Saxagliptin works by inhibiting incretins, which enables the stimulation of insulin to continue longer than what naturally occurs after meals.

At no time during the development of its Saxagliptin drugs did the defendants perform adequate studies to determine if their drug, and its drastic alterations of the natural incretin hormone cycle, may cause increased risks of cardiovascular-related adverse
events.

In December 2008, the FDA issued a memorandum — entitled Final Guidance for
Industry, Diabetes Mellitus: Evaluating Cardiovascular Risk in New Antidiabetic Therapies to Treat Type 2 Diabetes. It stated that applicants of new anti-diabetic medications for the treatment of type 2 diabetes should demonstrate their products are not associated with an unacceptable increase in cardiovascular risk.

After the defendants began selling and making substantial profits off their drugs for five years, they finally conducted a clinical trial for Saxagliptin. It found that  Saxagliptin users had a statistically significant increased risk of being hospitalized due to heart failure.

An FDA committee called on the defendants to add a heart failure warning to the drug in 2015, but no label change occurred until the FDA required a new warning to the drug label on April 5, 2016.

Judge in Abilify Mass Tort Case Orders Defendants to Name Settlement Counsel

US District Judge M. Casey Rodgers ordered lawyers for Otsuka Pharmaceutical and Bristol-Myers Squibb to engage settlement counsel and to have them attend monthly settlement conferences in mass torts litigation over Abilify, an atypical anti-psychotic medication.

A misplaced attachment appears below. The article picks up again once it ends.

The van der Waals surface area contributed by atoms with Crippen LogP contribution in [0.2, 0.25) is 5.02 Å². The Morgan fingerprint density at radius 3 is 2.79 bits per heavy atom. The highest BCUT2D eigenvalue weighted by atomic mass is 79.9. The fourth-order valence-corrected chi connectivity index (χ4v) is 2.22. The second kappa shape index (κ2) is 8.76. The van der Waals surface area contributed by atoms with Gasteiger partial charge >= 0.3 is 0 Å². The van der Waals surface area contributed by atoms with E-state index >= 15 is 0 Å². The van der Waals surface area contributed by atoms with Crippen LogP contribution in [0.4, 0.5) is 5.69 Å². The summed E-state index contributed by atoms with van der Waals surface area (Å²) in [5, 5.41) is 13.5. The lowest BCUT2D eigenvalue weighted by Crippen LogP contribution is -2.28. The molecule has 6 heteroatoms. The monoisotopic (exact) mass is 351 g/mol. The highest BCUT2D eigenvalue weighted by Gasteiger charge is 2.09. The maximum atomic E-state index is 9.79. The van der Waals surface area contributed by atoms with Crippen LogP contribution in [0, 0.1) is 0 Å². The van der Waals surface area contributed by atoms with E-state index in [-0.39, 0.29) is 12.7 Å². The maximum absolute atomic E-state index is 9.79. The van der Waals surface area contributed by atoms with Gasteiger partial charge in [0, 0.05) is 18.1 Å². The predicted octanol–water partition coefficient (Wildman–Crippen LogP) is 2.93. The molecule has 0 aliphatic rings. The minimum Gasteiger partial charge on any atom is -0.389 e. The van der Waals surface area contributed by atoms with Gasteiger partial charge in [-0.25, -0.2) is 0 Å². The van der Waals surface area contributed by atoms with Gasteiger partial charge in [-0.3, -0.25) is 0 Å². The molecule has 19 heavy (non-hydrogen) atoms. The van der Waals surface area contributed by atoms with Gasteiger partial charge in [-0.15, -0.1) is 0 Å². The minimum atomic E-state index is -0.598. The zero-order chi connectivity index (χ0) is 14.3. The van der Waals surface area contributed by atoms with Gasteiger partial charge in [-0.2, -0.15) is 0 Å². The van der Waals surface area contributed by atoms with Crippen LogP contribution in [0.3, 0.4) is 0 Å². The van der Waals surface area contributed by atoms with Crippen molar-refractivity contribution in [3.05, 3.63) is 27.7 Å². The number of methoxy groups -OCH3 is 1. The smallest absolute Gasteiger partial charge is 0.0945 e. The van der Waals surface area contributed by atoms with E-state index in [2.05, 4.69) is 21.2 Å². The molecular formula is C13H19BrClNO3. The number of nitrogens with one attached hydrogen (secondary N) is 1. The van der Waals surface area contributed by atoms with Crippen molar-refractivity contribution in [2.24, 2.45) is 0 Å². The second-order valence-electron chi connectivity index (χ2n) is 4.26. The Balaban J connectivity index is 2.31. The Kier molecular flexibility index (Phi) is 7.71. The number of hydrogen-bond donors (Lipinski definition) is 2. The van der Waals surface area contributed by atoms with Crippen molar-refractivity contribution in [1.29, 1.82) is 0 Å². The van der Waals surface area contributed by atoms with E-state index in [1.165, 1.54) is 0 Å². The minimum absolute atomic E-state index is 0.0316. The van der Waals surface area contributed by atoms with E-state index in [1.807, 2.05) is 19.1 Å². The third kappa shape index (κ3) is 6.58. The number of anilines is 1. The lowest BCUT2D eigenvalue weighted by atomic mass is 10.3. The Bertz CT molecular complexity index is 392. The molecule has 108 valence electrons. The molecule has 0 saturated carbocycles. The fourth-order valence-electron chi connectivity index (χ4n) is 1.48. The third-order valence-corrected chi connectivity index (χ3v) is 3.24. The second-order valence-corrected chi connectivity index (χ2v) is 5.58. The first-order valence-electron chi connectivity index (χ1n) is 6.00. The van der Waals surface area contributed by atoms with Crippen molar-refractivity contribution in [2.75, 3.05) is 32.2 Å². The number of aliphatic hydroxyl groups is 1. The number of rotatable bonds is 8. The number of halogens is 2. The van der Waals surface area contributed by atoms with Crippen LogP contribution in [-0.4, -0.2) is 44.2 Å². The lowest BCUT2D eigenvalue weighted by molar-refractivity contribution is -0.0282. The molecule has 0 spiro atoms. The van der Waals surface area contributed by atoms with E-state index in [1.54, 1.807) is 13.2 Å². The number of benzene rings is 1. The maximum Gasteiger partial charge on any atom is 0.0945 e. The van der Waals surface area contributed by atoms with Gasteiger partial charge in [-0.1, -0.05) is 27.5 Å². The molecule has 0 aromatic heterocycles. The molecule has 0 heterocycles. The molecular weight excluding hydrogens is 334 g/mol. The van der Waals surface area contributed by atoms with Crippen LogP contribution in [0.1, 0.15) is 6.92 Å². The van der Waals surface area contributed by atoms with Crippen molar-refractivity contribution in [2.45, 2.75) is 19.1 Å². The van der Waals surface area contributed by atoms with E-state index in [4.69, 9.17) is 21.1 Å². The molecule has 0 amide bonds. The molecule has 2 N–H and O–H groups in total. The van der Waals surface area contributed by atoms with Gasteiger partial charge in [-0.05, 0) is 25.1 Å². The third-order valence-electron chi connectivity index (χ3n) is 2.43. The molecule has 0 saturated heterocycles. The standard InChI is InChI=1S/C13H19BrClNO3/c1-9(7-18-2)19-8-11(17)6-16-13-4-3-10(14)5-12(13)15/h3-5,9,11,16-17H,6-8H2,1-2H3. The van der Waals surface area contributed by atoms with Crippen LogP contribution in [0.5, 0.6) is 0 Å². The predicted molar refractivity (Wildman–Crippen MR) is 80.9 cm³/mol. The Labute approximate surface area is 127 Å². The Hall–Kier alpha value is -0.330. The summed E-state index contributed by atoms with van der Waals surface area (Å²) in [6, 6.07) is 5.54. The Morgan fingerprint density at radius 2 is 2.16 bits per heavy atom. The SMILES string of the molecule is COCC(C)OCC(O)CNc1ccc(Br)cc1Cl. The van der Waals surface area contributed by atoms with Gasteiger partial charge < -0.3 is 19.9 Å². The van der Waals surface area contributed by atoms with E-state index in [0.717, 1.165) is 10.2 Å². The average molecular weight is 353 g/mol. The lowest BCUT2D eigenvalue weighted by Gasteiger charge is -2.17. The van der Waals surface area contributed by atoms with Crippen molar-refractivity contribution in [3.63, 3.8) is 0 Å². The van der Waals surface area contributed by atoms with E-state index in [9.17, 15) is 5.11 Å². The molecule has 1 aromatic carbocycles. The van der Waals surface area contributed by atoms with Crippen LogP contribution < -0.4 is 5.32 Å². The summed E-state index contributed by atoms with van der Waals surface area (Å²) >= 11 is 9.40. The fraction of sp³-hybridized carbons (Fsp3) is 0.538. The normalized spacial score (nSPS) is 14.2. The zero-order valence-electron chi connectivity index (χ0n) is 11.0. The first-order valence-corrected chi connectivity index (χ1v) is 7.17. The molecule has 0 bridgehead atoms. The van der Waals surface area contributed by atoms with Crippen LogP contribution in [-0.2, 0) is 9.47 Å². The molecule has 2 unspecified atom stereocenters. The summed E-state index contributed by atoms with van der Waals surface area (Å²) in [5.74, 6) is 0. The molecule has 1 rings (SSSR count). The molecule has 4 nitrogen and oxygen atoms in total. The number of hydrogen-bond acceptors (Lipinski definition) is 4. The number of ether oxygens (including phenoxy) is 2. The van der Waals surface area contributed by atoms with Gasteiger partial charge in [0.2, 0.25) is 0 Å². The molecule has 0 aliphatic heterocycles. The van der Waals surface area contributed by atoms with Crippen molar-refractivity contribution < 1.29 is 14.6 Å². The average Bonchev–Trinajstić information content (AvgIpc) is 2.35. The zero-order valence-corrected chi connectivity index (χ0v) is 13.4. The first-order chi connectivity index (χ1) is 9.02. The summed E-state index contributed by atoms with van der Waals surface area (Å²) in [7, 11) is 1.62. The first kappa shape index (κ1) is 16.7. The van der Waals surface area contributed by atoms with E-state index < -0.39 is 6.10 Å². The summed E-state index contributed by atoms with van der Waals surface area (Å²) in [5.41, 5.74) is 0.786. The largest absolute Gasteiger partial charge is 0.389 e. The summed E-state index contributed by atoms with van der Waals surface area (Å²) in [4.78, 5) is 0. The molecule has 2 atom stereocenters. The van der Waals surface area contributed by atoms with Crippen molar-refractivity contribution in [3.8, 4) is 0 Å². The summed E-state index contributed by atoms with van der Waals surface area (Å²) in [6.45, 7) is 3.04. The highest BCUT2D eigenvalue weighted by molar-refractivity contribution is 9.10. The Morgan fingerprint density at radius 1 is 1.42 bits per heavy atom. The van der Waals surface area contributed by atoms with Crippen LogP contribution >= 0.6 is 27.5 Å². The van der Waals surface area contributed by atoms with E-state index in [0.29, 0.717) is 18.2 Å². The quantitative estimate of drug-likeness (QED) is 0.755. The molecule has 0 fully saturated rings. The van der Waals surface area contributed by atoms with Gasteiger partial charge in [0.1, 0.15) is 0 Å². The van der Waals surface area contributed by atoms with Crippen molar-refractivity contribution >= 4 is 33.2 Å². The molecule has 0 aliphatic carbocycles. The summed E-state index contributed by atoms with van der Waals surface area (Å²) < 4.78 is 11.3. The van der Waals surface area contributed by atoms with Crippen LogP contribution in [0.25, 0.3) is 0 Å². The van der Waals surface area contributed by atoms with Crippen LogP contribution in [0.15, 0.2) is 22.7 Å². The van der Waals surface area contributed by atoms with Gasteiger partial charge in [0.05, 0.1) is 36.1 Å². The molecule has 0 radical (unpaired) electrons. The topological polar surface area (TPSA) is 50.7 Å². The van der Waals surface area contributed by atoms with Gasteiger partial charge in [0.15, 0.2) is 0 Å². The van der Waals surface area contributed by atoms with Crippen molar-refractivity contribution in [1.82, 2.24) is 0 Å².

Some 374 cases have been consolidated before Judge Rodgers in the Northern District of Florida in MDL 2734, IN RE: Abilify (Aripiprazole) Products Liability Litigation.

Compulsive gambling

Plaintiffs allege that Abilify (aripiprazole), an atypical anti-psychotic medication commonly prescribed to treat schizophrenia, bipolar disorder, depression, and Tourette syndrome, can cause compulsive gambling behaviors.

All the lawsuits allege that Abilify was defectively designed or manufactured, that the defendants knew or should have known of the alleged propensity of Abilify to cause compulsive gambling behaviors in users, and that the defendants failed to provide adequate instructions and warnings with this product.

Abilify entered the market in 2002. Abilify floods the brain with dopamine, creates uncontrollable urges on the reward system, and impairs decision-making. Reports of compulsive behavior began showing up in 2008, according to attorney Lexi Hazam of Levin Papantonio.

Patients experience such overwhelming gambling urges while taking Abilify that